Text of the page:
Share After a long, tortuous summer filled with sunny days and absolutely no NBA news of any importance, the season is set to kick off.
Enrolled on a basketball scholarship at the University of the Pacific in Stockton, California, far from his near-border home, Matt was challenged to embark on an odyssey of learning in his sophomore year by Professor Heather Mayne.
His education at the University of the Pacific changed his life because of the professors' interactions with him both in the classroom, like that with Religious Studies Professor Larry Meredith, and in personal encounters, like that with English Professor Heather Mayne, who introduced him to the first book he read all the way through, The Color Purple.
He says his goal as a writer is to show the right side of life on the "wrong side of the tracks": It was made into a film in Ball Don't Lie - A Summary Set in East Los Angeles' Lincoln Rec Center, Ball Don't Lie opens with a blast of energy as the minor character Dreadlock Man propels with him onto the basketball court where we find the novel's protagonist Travis Reichard, mostly called Sticky, stands at the free-throw line, with a basketball grasped between his knees, compulsively pulling his shirt out and tucking it back in again, over and over and over, while he waits to be selected to play on a team in a pickup game of basketball.
Sticky's compulsive behaviors are the result of having witnessed his mother's death by suicide at the early age of seven.
His isolation results from having been in a string of unloving and detrimental foster homes since then. Told in a rapid-fire and inventive style, the third-person narrative uses flashbacks to unfold the backstory of seventeen-year-old Sticky's lonely and distraught early life.
The traumatic loss of his mother is somewhat offset by the fortuitous emergence of Anh-thu into Sticky's otherwise bleak, unsettled life. A Vietnamese-American teen who was abandoned as an infant, Anh-thu is intelligent, hard-working and compassionately affectionate.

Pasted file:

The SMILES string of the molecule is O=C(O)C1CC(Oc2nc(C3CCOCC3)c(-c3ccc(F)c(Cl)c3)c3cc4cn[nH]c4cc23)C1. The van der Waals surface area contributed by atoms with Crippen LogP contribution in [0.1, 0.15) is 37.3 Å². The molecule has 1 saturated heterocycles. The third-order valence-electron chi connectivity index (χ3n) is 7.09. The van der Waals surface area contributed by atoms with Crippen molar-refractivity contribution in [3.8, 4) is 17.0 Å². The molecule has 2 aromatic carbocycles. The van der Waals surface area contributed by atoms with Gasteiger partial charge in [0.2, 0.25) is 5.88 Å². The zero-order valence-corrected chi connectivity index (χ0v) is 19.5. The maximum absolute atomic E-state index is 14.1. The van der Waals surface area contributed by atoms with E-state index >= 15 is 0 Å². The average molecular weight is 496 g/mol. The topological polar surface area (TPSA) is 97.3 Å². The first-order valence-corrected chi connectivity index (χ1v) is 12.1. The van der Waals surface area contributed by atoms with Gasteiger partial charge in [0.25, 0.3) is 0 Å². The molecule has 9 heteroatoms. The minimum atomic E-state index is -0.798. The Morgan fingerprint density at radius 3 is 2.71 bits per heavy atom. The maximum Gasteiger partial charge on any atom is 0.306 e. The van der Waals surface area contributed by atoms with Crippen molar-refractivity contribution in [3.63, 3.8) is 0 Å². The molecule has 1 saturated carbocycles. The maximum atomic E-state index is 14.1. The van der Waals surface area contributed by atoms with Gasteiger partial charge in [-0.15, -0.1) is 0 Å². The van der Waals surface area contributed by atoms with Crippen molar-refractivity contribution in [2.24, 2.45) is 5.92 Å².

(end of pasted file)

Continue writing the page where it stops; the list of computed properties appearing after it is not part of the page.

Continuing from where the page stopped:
Understanding the lonely side of life herself, she embraces Sticky after meeting him while preventing him from shoplifting a pair of jeans from the shop where she is a salesgirl. Sticky's life takes a positive turn, with no small credit given to the good influence of Anh-thu on his life, when he is invited to a prestigious basketball camp.
While there, his obsessive compulsions overcome him again as he worries about getting Anh-thu a worthy gift for her upcoming sixteenth birthday.
As the consequence of robbing a man at knife-point of his ATM withdrawal--a man who turns out to be a ruthless drug dealer--Sticky is shot in his basketball throwing wrist. In the hospital, Anh-thu, who is now pregnant with Sticky's child, gives him compassion, affection, understanding and deep love.
The bloodletting of the gunshot wound, the in-pouring of Anh-thu's love, acceptance and affection and the upwelling of long repressed tears of sorrow and horror stemming from his mother's suicidal death seem to cleanse Sticky of his anguished past and of his unrest in his own body while opening the possibility of a future of promise before him.Mar 04, · This morning I did the first of what I hope will be one billion interviews about my new book Ball Don’t Lie!Myth, Genealogy, and Invention in the Cultures of Basketball.
This is our best seller for a reason. Relaxed, tailored and ultra-comfortable, you’ll love the way you look in this durable, reliable classic. BALL DON’T LIE (Delacorte Press, ) Written by Matt de la Peña Grades Sticky is a young teenager trying to find his way and make sense of a world where he feels alone.
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Excerpted from Ball Don't Lie: Myth, Genealogy, and Invention in the Cultures of Basketball by Yago Colás. Published by Temple University Press. Book can be purchased online at Amazon.
The book Ball Don't Lie by Mat t de la Pena, published by Random House Children's Books in , seems like it takes place present day.
It was a very unique and realistic book, even for it being fiction/5(14).